Battle Hunter, known in Japan as Battle Sugoroku: Hunter, and in Europe as The Hunter; this is an anime-styled tactical role-playing game released for the PlayStation in 1999.
Battle Hunter is a weird game. There’s no real premise or story. As soon as you begin, you make your hunter. Customization is limited, but all the sprites are pretty cool and colorful.
Then, you go get a mission. This bozo tells you to go get a piece of metal from the dungeon — big mission, huh — so you go to the dungeon only to find that other hunters are also searching for items.
That’s the game!
I should probably add that the missions do vary a little bit later on...
You run around the dungeon by turn-based rolls of dice, which I found to be uniquely weird, but also kind of cool. You can use cards — you always start with a limited supply — to augment your movement, or set traps, or increase your evasion of already set traps. Oh, and be mindful of your own traps.
The whole goal is to search crates. In them, you can find many kinds of items, but the goal for each mission is a specific relic, which yields the next mission. Furthermore, the other hunters can get your item before you do, or they can battle you after you get it, and they can take it from you.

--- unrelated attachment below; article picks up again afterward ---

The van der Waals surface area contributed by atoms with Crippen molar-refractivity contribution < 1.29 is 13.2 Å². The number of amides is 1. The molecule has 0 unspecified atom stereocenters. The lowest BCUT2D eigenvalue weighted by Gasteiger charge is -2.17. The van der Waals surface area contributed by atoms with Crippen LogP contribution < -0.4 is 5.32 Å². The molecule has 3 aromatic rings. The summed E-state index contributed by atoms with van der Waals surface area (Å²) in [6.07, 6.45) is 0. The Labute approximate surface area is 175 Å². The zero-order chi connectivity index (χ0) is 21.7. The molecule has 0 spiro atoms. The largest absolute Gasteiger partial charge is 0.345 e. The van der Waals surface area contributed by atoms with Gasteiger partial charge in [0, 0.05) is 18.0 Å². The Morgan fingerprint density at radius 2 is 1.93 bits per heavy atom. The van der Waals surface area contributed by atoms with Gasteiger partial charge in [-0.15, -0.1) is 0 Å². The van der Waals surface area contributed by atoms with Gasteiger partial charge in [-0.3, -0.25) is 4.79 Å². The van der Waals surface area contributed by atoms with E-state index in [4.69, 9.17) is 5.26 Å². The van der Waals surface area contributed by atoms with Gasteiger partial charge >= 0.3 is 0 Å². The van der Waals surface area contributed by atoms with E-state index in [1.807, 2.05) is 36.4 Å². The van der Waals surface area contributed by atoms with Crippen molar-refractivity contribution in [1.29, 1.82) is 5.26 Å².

It’s pretty cool to watch; even when it isn’t your turn, while in the dungeon, the other hunters not only search crates, too, but they attack — they can attack you or each other! You can attack them, too, and if you manage to kill off all the other hunters, you can roam freely, which makes the turn-based dice rolling a right pain in the rear…
Battle Hunter is oddly fun to play. Maybe it’s the anime-style graphics, or maybe it’s the rockin’ tunes, but I find it’s a rather satisfying game in short spurts. Mostly, I enjoy collecting stuff in games anyway, and since this game is all about collecting, it can be quite entertaining.
This game is kind of tedious. All you do is run around and collect items. It’s certainly fun to play through one stage, kill off the other hunters, collect all the items, and return to home base, but after that there’s really nothing else to do except the next dungeon, and the next… and the next.
Fortunately, the dungeons do look different, and there are little additions to the dungeons, things like flags that will have some kind of an effect on the hunters. Farther in, there are even random enemies!
You might be able to tell that what’s bad about the game isn’t really all that detrimental. As a matter of fact, my biggest problem with the game is the white flashes of light that appear. The game is designed with a sort of flashing whitewash when switching screens.
Some games give a black screen for just a second. Other games have a swipe effect, and others still just switch with no effect; the whitewash and the black screen effects give me headaches, so I’ve never played the game for more than about thirty minutes at a time, and that means clearing out one dungeon, and since I get bored by clearing out dungeon after dungeon, I’ve never actually beaten the game.
Since I’ve not beaten the game, I find it difficult to grade it, but I think a flat C is a worthy grade. Battle Hunter is definitely a game worth trying out.